The young entrepreneur, fueled by the urge to make an impact, spent long hours under the sun talking to every dairy farmer he crossed. However, the farmers were not open to conversation. They had been fooled by many city-based companies before. They did not want to fall prey to consumerism once again.

After ten days of tirelessly attempting to convince the farmers, Vetrivel was about to give up. Just then, one of the dairy farmers approached the young entrepreneur. “I’ve been seeing you at our village for the past ten days. Maybe your intentions may not be so bad,” he said. There was finally a ray of hope amidst all of the darkness. They began operations with ten customers. “Even then, it wasn’t easy. Customers initially complained about the consistency of the milk,” he recalls with a chuckle. It is important to remember that natural products (that do not go through artificial processes) will not have a standard texture.

Vetrivel relocated to his hometown in Madhuranthakam, on the outskirts of Chennai, and began selling milk in reusable glass bottles, hoping to overcome the unimaginable plastic pollution from dairy products. A year later, around March 2018, Vetrivel and his brother Paneerselvam registered the company.

The organic milk and native milk industry were just becoming popular. Brands were portraying these products with premium labels. What was once an everyday commodity (before urbanisation) became a privilege.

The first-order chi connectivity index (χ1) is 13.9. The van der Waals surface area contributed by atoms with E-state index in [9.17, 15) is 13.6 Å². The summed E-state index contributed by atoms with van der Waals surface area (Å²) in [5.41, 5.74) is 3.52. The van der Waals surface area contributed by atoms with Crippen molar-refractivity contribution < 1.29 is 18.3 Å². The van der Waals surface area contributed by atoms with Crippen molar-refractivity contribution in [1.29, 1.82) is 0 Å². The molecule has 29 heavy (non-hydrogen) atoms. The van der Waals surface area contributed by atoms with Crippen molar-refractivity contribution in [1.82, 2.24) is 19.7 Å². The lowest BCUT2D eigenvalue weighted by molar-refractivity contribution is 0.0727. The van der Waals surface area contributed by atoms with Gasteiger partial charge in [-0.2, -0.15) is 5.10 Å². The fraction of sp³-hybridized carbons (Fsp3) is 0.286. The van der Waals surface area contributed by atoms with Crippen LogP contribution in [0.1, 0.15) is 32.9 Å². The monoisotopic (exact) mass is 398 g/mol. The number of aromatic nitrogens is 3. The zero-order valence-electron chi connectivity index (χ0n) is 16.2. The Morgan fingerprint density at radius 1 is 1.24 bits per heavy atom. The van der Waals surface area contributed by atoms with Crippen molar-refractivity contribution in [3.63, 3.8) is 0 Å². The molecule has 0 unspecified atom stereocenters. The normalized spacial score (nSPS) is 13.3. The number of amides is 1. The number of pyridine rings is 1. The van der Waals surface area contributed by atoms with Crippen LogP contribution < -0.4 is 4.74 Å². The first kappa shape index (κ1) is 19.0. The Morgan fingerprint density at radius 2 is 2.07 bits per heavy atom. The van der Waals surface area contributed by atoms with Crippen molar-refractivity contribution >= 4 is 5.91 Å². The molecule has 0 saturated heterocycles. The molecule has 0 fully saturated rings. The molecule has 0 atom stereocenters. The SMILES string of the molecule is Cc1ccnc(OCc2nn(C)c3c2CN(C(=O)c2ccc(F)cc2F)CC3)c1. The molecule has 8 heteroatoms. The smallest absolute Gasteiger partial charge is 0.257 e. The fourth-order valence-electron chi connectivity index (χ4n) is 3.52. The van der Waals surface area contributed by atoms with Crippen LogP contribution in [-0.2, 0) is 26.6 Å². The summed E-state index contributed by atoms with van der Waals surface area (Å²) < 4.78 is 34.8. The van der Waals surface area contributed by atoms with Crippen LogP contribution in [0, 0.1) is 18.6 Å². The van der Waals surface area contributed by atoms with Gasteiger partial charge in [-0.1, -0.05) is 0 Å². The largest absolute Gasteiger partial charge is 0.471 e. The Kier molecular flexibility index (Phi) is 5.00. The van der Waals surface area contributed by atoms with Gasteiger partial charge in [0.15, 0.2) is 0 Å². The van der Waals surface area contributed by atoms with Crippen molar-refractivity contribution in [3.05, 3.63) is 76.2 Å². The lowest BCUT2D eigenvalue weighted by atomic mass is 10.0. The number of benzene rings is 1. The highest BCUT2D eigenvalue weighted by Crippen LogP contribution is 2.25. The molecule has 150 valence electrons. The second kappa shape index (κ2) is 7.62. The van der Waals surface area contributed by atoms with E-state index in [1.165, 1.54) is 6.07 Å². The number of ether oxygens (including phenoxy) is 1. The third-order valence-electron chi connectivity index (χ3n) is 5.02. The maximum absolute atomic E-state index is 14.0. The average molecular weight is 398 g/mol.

Vetrivel was also a follower of G. Nammalvar and had attended several organic farming workshops at Vanagam Nammalvar Ecological Foundation in Trichy. He wanted to make native milk affordable to the masses. Only after diving into the industry did he realise that there weren’t many native cows in India anymore. “We could procure only about fifty to sixty litres of native milk,” he divulges, “Moreover, it would take at least thirty years to increase the native cow population.”

Nevertheless, the farmers were paid their due regularly. UzhavarBumi’s ‘affordable native cow milk delivered in a bottle’ resonated with the people of Chennai. A litre was available for fifty Rupees. People did not mind the extra effort of cleaning the bottle and leaving it outside to be refilled.